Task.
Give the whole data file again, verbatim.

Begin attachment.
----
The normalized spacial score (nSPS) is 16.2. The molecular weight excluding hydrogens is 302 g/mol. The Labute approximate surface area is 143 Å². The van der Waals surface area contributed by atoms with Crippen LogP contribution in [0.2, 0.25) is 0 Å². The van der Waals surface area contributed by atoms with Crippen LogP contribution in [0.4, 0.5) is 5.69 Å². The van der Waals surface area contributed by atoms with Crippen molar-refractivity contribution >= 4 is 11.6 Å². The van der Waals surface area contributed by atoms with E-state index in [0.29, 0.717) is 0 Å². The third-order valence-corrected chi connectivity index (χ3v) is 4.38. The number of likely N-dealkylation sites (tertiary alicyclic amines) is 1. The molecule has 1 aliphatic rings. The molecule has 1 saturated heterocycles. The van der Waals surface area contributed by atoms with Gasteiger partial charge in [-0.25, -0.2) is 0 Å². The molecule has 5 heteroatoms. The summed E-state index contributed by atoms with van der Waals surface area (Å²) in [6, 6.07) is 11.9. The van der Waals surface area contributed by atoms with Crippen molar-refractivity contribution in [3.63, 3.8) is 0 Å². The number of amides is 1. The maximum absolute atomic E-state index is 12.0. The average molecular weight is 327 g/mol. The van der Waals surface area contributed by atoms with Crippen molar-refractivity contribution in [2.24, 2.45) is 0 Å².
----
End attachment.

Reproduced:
The normalized spacial score (nSPS) is 16.2. The molecular weight excluding hydrogens is 302 g/mol. The Labute approximate surface area is 143 Å². The van der Waals surface area contributed by atoms with Crippen LogP contribution in [0.2, 0.25) is 0 Å². The van der Waals surface area contributed by atoms with Crippen LogP contribution in [0.4, 0.5) is 5.69 Å². The van der Waals surface area contributed by atoms with Crippen molar-refractivity contribution >= 4 is 11.6 Å². The van der Waals surface area contributed by atoms with E-state index in [0.29, 0.717) is 0 Å². The third-order valence-corrected chi connectivity index (χ3v) is 4.38. The number of likely N-dealkylation sites (tertiary alicyclic amines) is 1. The molecule has 1 aliphatic rings. The molecule has 1 saturated heterocycles. The van der Waals surface area contributed by atoms with Gasteiger partial charge in [-0.25, -0.2) is 0 Å². The molecule has 5 heteroatoms. The summed E-state index contributed by atoms with van der Waals surface area (Å²) in [6, 6.07) is 11.9. The van der Waals surface area contributed by atoms with Crippen molar-refractivity contribution in [3.63, 3.8) is 0 Å². The number of amides is 1. The maximum absolute atomic E-state index is 12.0. The average molecular weight is 327 g/mol. The van der Waals surface area contributed by atoms with Crippen molar-refractivity contribution in [2.24, 2.45) is 0 Å².